Data Validation in Excel




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Data Validation in Excel is a feature that allows you to control or restrict the type of data that you can enter in to a cell in a workbook. When used properly, data validation can help you prevent users from entering invalid values in an excel workbook. This reduces potential errors and can save you a lot of time.

You can download an excel workbook with various examples of data validation in excel using simple, named lists and dynamic named lists.

A simple data validation example in Excel

Select a cell where you want to restrict the entry of data and then simply go to the menu bar and choose ‘Data’ and then ‘Validation’. You can then choose the type of criteria to check against when the user enters a value in the cell. Using the options provided, you can restrict the entry to whole numbers, dates, strings and my personal favorite – a custom list.

In our example, we will take the case of a custom list. We want to restrict the entry of data in cell C9 to only a list of names. Well, choose ‘Data’ and then ‘Validation’ from the menu and enter a list of names in the Data Validation drop-down as shown in figure.

using-the-data-validation-error-alert-in-excel

You can then select the ‘Error Alert’ tab and enable the ‘Show error alert after invalid data is entered’ check box.

a-data-validation-error-alert-in-excel1

Now whenever the user tries the enter anything apart from the list of names (that you entered in the data validation box above), the system will show an error message to the user and prevent wrong data entry in that particular cell.

Data Validation in Excel using Named (drop-down) Lists

If you are not too familiar with what a named list is, I suggest that you learn about them in the article dealing with creating chart using Named Range in Excel. Once we know how to define static and dynamic named lists, we can use them to restrict entry of data in the cells we want. In our example, we have named lists defined for name, country and food. In our example, we want to show only the list of names to the user. But that’s not all, we also want to restrict the number of names he/she can see. So we create a dynamic named list using the OFFSET function which refers to another cell (which in this case is cell M2) for knowing how much of the data to show. In our example, we want to show the user only two names, so we simply enter 2 in cell M2. The OFFSET function then takes the first cell in the list of names (cell B3) and creates a range of cells between that cell and the one is offset from B3 by two rows (cell B4). The resulting range thus is cell B3:B4.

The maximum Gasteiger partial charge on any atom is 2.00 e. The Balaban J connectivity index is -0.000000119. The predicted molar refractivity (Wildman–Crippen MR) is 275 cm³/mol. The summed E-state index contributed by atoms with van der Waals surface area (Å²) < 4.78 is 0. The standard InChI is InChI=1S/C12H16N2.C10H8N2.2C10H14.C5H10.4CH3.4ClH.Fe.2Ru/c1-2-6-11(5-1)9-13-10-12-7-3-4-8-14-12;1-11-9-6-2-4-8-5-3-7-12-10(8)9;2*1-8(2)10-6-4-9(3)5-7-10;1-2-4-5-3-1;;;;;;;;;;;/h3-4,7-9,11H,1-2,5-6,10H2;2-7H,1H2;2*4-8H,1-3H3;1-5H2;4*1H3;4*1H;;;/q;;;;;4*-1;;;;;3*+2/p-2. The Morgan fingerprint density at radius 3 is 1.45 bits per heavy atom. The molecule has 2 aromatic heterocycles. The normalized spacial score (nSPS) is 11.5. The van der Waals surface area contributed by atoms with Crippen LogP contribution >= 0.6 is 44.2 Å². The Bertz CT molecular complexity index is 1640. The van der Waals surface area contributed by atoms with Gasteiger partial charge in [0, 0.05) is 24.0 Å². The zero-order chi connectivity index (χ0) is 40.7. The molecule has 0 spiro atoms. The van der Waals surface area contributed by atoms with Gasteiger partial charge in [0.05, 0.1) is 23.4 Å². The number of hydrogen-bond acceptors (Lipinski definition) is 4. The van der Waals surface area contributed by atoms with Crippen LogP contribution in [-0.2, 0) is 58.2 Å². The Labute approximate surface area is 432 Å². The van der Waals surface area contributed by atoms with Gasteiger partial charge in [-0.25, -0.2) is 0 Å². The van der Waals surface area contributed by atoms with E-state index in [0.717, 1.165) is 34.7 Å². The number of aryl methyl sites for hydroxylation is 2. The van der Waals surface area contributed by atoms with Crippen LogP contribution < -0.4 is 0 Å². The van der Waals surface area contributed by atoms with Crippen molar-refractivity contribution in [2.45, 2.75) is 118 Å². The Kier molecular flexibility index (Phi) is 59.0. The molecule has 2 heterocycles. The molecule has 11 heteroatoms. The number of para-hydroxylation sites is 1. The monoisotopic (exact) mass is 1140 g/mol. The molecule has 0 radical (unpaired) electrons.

How to set-up data validation in Excel using Named Lists

data-validation-using-dynamic-named-list-in-excel

1. Lay out the data as shown in figure above.
2. Create a new named range called ‘dynamicnames1’ using ‘Insert’ -> ‘Name’ -> ‘Define’ from the menu bar.
3. Enter the formula ‘=OFFSET(validation!$B$3,0,0,validation!$M$2,1)’ as the criteria for the range in the form that appears.
4. Now select any cell and cell and click on the menu options – ‘Data’ and then ‘Validation’.
5. In the ‘Source’ enter the name of the above list as ‘=dynamicnames1′.

A quick tip – Ensure that whenever you create a named range, reference to any cell should preferably be absolute, ie. $M$2 rather than M2. This can prevent a lot of headache later if you add new columns and cells to the worksheet.

You can now go back to the excel worksheet and check the cell where you restricted the data entry using data validation. In the drop-down, you will find only two names appearing which means that the data validation is working.